A directional valve will control which device the fluid will flow to. These valves are the primary devices used to sequence the motion of equipment. There are many different types of directional control valves. The valve is generally specified by number of positions and number of ways (ports). The valve is made up of two parts, the body and the spool. When valves shift the spool is moved in relation to the body, this opens and closes passages that the fluid flows through. Remember that the valve actuator always pushes the spool, this will help you read the drawings. You read the operation of a valve in a circuit in the following manner. The box(s) with arrows in it show the flow of fluid when the valve is shifted. The box without arrows and/or away from the actuator shows the flow, if any, in the neutral position. This is also the box you use to count the number of ports the valve has.

Symbol, Two position Valve Two(2) Position, Two(2) way

This valve has two positions (2 boxes) and 2 ways (ports); thus 2 position, 2 way. It is shown with a manual actuator (on the right) and has a spring return to neutral. This valve is called normally closed because both ports are blocked when in neutral. It could be used on a safety device like a safety gate, if the gate isn’t closed, actuating the valve, then the flow will be stopped, preventing movement of the connected device.

Symbol, Three position, 4 way valve Three(3) Position, Four(4) way

This valve has three positions (3 boxes) and 4 ways (ports); thus 3 position, 4 way. It is shown with a closed center, when the valve is neutral all ports are blocked. The small boxes on each end with diagonal lines through them, C1 and C2, are electrical coils, this is an electrically actuated valve. The port marked P is Pressure and the port marked T drains to tank. The ports marked A and B connect to an external device, like a cylinder. When C1 is energized the valve will shift, putting pressure to the B port and draining the A port to the tank. Likewise when C2 is energized the pressure port connects to the A port and the B port drains to the tank.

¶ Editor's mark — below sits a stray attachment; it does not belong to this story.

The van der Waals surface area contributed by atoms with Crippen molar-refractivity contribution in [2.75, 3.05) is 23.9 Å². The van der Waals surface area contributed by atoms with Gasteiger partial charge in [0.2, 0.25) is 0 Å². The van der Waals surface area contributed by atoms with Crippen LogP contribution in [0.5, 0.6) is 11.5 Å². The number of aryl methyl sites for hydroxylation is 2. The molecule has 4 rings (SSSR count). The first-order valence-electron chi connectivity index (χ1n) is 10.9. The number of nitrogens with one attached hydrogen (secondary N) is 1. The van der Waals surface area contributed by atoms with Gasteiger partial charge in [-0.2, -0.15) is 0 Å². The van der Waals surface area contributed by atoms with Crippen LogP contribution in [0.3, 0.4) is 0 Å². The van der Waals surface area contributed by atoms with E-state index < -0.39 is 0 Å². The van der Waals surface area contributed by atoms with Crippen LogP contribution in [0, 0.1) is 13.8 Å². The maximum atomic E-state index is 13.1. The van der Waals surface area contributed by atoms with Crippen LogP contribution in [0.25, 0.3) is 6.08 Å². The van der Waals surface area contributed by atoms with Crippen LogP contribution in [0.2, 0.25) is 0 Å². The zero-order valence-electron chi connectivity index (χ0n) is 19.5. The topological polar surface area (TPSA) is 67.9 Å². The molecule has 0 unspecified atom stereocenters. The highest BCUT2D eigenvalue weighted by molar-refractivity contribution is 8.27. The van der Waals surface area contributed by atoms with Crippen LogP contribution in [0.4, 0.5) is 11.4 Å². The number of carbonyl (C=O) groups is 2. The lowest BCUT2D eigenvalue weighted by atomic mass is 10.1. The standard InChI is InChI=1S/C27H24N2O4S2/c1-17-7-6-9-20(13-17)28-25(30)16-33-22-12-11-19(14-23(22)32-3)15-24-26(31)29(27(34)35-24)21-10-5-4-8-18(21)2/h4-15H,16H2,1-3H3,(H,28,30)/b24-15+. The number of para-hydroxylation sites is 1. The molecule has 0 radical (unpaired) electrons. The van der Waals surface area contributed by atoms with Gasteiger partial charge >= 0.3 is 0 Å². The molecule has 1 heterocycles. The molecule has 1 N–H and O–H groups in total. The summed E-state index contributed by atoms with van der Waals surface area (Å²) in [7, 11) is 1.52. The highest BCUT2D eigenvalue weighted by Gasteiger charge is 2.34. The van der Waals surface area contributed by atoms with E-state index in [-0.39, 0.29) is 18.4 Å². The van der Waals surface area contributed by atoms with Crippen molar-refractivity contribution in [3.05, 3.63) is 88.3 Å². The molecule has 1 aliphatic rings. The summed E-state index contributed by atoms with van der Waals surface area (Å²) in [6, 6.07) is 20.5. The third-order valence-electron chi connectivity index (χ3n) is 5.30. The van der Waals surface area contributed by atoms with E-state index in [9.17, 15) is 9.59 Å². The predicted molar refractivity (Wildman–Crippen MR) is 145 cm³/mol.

Symbol, Three position, 4 way valve Three(3) Position, Four(4) Way

This valve has three positions (3 boxes) and 4 ways (ports); thus 3 position, 4 way. It also is electrically actuated. The jagged lines next to the coil indicates springs, when the coil is de-energized the opposite spring will force the spool back to the center position. This valve also drains to tank when in neutral, this is a standard valve on molding machines. They drain to tank when de-energized for safety.

Symbol, Cylinder Cylinder

A cylinder is one of the devices that creates movement. When pressure is applied to a port it causes that side of the cylinder to fill with fluid. If the fluid pressure and area of the cylinder are greater than the load that is attached then the load will move. Cylinders are generally specified by bore and stroke, they can also have options like cushions installed. Cushions slow down the cylinder at the end of the stroke to prevent slamming. If the pressure remains constant a larger diameter cylinder will provide more force because it has more surface area for the pressure to act on.

Complete circuit
A Complete Circuit


 5.  On a lighter note


All of us here at Tidal Fluid Power wish you an amaaaazing Christmas and a fabulous New Year and we look forward to 2017.

HAVE FUN EVERYONE and we’ll see you all in the New Year!!